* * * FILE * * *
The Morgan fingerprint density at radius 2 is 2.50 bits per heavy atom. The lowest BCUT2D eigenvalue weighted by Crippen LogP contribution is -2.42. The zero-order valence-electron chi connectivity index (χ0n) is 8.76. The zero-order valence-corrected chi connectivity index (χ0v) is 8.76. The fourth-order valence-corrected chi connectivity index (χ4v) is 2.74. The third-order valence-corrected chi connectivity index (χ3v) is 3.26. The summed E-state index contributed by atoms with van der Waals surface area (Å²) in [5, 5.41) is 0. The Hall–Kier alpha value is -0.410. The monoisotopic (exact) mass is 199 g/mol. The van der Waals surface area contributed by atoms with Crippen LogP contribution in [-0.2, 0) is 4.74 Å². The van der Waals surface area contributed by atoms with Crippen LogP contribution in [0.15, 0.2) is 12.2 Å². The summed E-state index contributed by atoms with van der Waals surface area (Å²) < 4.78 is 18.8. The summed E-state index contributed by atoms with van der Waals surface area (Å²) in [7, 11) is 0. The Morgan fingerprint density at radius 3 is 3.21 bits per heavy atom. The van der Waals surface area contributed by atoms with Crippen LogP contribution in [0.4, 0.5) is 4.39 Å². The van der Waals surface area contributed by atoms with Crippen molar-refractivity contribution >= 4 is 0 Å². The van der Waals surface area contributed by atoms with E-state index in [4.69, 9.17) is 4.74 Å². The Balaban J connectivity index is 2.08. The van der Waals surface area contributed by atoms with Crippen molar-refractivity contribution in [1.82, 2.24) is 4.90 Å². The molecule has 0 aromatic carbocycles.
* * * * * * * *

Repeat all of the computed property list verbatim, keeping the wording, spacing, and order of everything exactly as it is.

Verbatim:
The Morgan fingerprint density at radius 2 is 2.50 bits per heavy atom. The lowest BCUT2D eigenvalue weighted by Crippen LogP contribution is -2.42. The zero-order valence-electron chi connectivity index (χ0n) is 8.76. The zero-order valence-corrected chi connectivity index (χ0v) is 8.76. The fourth-order valence-corrected chi connectivity index (χ4v) is 2.74. The third-order valence-corrected chi connectivity index (χ3v) is 3.26. The summed E-state index contributed by atoms with van der Waals surface area (Å²) in [5, 5.41) is 0. The Hall–Kier alpha value is -0.410. The monoisotopic (exact) mass is 199 g/mol. The van der Waals surface area contributed by atoms with Crippen LogP contribution in [-0.2, 0) is 4.74 Å². The van der Waals surface area contributed by atoms with Crippen LogP contribution in [0.15, 0.2) is 12.2 Å². The summed E-state index contributed by atoms with van der Waals surface area (Å²) < 4.78 is 18.8. The summed E-state index contributed by atoms with van der Waals surface area (Å²) in [7, 11) is 0. The Morgan fingerprint density at radius 3 is 3.21 bits per heavy atom. The van der Waals surface area contributed by atoms with Crippen LogP contribution in [0.4, 0.5) is 4.39 Å². The van der Waals surface area contributed by atoms with Crippen molar-refractivity contribution >= 4 is 0 Å². The van der Waals surface area contributed by atoms with E-state index in [4.69, 9.17) is 4.74 Å². The Balaban J connectivity index is 2.08. The van der Waals surface area contributed by atoms with Crippen molar-refractivity contribution in [1.82, 2.24) is 4.90 Å². The molecule has 0 aromatic carbocycles.